I can’t personally attest to the Sunbird convertible, but we did own a Sunbird coupe with a seriously underrated V-6 and five-speed. GM stuck the 3.1-liter in larger cars attached to automatics, with the result being a car that resembled your least favorite canine. In a light car like the Sunbird, though, that was fun. The Sunbirds also had better designed interiors.
The Mustang mostly speaks for itself. It’s interesting that the 1979–1993 versions appear to be looked down upon by collectors. (Though not as much as the Mustang II.) The ’94 and onward Mustangs looked like previous Mustangs, and that can’t be said for the previous generation. However, the third-generation Mustang included a hatchback model, which means you can own a manual-transmission V-8 that handles well but has versatility for hauling stuff when needed.
You may find the next one, shall we say, illogical: “What Would Star Trek Crewmembers Drive,” starting with part 1:
Counselor Deanna Troi
As a Betazoid, Counselor Troi has the ability and predisposition to communicate through nontraditional means. Likely she would, despite its detractors, embrace the MyFord Touch suite of control tools as a step toward more open relations between crew and vessel. Also, given Troi’s willingness to sport the occasional, rather-flattering non-regulation jumpsuit, we can assume a certain appreciation for things subtly on the more expressive side. Because she’ll need rear-seat space for group therapy sessions, I’m putting Troi in a Ford Taurus SHO. The car’s taut lines hint gently at the potential beneath the calm surface, and the over-the-top level of vehicle-to-humanoid communication options are just what the empath ordered.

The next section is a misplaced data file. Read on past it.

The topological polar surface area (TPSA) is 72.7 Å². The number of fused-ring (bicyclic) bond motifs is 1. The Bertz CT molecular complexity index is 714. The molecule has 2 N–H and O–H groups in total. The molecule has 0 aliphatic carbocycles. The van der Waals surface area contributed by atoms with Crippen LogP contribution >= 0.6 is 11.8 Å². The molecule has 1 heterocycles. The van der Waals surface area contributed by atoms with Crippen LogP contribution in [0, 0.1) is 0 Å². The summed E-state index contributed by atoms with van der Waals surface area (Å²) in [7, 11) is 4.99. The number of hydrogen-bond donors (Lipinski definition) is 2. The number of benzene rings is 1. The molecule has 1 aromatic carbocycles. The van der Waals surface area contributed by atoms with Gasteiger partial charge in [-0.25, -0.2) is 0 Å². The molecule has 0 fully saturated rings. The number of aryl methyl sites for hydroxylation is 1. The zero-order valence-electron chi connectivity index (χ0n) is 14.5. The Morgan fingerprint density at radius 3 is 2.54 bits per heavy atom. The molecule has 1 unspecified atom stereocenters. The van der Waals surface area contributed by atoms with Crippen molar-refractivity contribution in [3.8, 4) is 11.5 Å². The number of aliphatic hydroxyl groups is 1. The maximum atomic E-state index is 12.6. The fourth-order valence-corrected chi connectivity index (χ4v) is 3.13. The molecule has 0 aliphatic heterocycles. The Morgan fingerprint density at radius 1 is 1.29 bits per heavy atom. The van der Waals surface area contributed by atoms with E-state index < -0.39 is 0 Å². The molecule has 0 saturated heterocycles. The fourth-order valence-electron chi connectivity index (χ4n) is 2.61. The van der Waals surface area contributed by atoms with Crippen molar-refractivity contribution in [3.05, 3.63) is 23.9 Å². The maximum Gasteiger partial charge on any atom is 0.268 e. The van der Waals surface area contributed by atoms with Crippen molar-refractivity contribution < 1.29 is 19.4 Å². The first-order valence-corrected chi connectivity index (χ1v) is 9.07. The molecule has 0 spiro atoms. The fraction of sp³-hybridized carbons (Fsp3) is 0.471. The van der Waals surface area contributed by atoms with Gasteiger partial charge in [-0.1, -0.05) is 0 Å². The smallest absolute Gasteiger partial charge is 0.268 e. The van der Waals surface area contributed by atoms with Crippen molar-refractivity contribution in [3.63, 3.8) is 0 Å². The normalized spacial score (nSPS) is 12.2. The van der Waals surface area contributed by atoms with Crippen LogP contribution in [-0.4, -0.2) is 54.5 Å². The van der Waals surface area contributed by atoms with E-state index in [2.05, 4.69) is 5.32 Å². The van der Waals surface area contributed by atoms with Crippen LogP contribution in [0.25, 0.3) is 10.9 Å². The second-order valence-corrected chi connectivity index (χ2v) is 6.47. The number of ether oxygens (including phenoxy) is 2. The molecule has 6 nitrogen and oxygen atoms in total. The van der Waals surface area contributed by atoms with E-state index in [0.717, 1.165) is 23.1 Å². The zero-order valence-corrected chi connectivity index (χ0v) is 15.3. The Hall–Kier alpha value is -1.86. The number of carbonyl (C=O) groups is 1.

Captain Jean-Luc Picard
The thinking man’s Schwarzenegger, Jean-Luc Picard is both deeply cerebral yet given to fits of controlled visceral indulgence. The Captain is also a practical sort, unlikely to commit long-term to anything so flamboyant as a sports car. He is educated and refined, though, so a certain of amount of craftsmanship and restrained luxury are in order. For Picard, I choose the Mercedes-Benz E63 AMG Wagon. It is tastefully restrained inside, practical almost to a fault, and absurdly fast—in a dignified sort of way. The AMG Performance Package is a must, because lifting the limited top speed is a must for a guy accustomed to moving a warp speed. Engage.
As for the original series:
Logic dictates that efficiency be a primary decision-driver for the galaxy’s most prosaic first officer/captain/ambassador. Additionally, living long and prospering means doing things in a sustainable, practical manner. When you add to the mix Spock’s love of technology, the Toyota Prius v becomes the logical choice for our Vulcan friend. The practicality of a roomy wagon, the promise of 45-50 mpg in routine driving, and a relatively modest asking price make the v a natural choice for anyone accepted to the Vulcan Science Academy.
Actually, they’re incorrect. We know what Mr. Spock drove, thanks to what Collectible Automobile unearthed:
What? You find a 1964 Buick Riviera illogical?
Finally, there is the craziest vehicle comparison since Car & Driver famously compared a Ferrari GTO to a Pontiac GTO, a 1970 Chevrolet ad:
Some might think a Corvette and a Titan 90 (which no longer exists because GM is out of both the medium-duty and over-the-road truck markets) are in different markets. (Although they both had manual transmissions.)